• Bye Bye "Beetle"!

    Look into my googly eyes!

    In 1998 VW brought the "New Beetle" type 9C onto the market. In the USA, the car with its retro design was a best seller. Now the end of the era of humps and googles is in sight. Production will cease in summer 2019. After all, two special models should come onto the market by then.

  • Bye Bye "Beetle"!

    Made in Mexico

    While the old, indestructible Beetles rolled on Mexico's streets, the modern "Beetles" rolled off the assembly line at the VW plant in Puebla. In 2011, the then Foreign Minister Guido Westerwelle took part in the opening ceremony for the "New Beetle" production line. From there the cars were exported to the USA.

  • Bye Bye "Beetle"!

    Pulled out of circulation

    In contrast to the USA, enthusiasm for the "Beetle" was limited in Germany. Beetle fans preferred the original. The VW Beetle enjoys cult status as a classic car to this day. In addition, many potential buyers were put off by the high price.

  • Bye Bye "Beetle"!

    World brand beetle

    The era of the Beetle began 80 years ago on May 26, 1938. At that time, the designer Ferdinand Porsche presented the prototype of his "Volkswagen" to the then Reich Chancellor Adolf Hitler at the laying of the foundation stone for the Volkswagen factory near Fallersleben in Lower Saxony.

  • Bye Bye "Beetle"!

    We are who again

    Just ten years after the end of the Second World War, the millionth Beetle rolled off the assembly line at the VW plant in Wolfsburg on August 5, 1955. The hump-backed car with a boxer engine became a symbol of the German economic miracle.

  • Bye Bye "Beetle"!

    From the asphalt to the field

    It doesn't have to be a tractor: the Beetle has also proven itself in agriculture. Thanks to its rear-wheel drive, it hops over the fields and relieves farmers of heavy field work in the 1950s with an attached plow.

  • Bye Bye "Beetle"!

    Goodbye beetles, it hurts to divorce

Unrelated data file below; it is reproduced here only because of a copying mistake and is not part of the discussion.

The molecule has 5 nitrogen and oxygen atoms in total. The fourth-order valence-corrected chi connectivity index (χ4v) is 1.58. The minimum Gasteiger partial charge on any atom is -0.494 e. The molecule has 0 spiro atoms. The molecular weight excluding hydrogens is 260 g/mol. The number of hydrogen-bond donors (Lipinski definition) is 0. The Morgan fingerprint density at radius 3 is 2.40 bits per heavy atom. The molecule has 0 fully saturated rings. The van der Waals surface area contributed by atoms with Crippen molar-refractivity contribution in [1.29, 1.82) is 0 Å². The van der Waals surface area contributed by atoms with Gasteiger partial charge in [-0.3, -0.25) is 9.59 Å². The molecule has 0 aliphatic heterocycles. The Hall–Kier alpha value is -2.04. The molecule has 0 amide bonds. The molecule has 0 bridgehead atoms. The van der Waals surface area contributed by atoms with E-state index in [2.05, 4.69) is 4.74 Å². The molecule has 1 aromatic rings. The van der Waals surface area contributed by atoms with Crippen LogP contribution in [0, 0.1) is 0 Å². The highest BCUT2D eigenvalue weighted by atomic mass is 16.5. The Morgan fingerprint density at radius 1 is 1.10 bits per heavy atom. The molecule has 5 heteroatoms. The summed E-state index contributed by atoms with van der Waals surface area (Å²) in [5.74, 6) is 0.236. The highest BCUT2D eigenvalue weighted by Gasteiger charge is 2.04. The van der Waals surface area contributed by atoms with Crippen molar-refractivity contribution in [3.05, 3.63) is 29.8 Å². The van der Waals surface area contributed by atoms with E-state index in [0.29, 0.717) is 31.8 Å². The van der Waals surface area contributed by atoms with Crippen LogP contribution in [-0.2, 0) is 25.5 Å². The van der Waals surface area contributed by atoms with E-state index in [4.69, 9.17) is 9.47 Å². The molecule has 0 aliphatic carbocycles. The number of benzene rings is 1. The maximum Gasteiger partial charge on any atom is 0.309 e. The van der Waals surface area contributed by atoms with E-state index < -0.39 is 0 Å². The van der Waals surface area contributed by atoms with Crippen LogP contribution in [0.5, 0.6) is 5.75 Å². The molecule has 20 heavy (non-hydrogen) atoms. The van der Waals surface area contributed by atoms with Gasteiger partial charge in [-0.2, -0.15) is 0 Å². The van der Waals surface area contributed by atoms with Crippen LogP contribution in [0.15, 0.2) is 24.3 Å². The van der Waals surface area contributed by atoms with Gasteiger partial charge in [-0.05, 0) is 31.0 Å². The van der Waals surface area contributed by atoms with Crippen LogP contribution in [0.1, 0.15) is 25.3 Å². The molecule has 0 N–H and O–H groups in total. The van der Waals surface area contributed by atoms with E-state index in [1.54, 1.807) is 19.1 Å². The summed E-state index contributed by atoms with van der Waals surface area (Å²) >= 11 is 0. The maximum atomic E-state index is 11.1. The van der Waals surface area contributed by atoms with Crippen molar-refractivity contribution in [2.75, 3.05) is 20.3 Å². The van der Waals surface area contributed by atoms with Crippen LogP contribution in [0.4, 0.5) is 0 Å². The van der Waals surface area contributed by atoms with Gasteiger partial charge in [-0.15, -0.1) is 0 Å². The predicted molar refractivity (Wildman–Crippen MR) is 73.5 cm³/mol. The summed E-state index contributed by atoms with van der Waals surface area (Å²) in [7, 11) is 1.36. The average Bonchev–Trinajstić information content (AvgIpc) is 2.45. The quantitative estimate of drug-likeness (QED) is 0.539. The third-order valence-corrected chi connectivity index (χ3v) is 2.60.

End of an era: on July 1, 1974, the last Beetle produced in Germany with the number 11,916,519 rolled off the assembly line at VW's main plant in Wolfsburg. Volkswagen continues to be produced in Mexico and Brazil.

  • Bye Bye "Beetle"!

    Attuned to love from head to toe

    Viva el Vocho! Long live the Mexican beetle! The Beetle rolled off the production line in Puebla until July 30, 2003. Employees from "Volkswagen de Mexico" who wanted to say yes to each other were driven to the wedding ceremony in the wrought-iron "wedding beetle".

  • Bye Bye "Beetle"!

    Comeback in Brazil

    A country in a nostalgic frenzy: In 1993 the then Brazilian President Itamar Franco (left) ordered the resumption of Beetle production in the country. Between 1959 and 1986, almost 3.3 million "Fusca", the Brazilian name, were produced there. From 1993 to 1996, another 46,000 copies rolled off the assembly line.

  • Bye Bye "Beetle"!

    Convertible for children

    In the Autostadt Wolfsburg learning park, preschoolers and schoolchildren can take a spin in the "Mini-Beetle" and acquire a children's driving license. At least parking shouldn't be a problem for these young car fans.

  • Bye Bye "Beetle"!

    Mirror Mirror ....

    ... on the cooler wall: Who is the most beautiful in the country? Even if the last "Beetle" should officially roll off the production line in Puebla in July 2019: a return of the modern Beetle is not ruled out, according to the US. VW wants to push the development of electric cars there.

    Author: Astrid Prange De Oliveira, Johann Schrof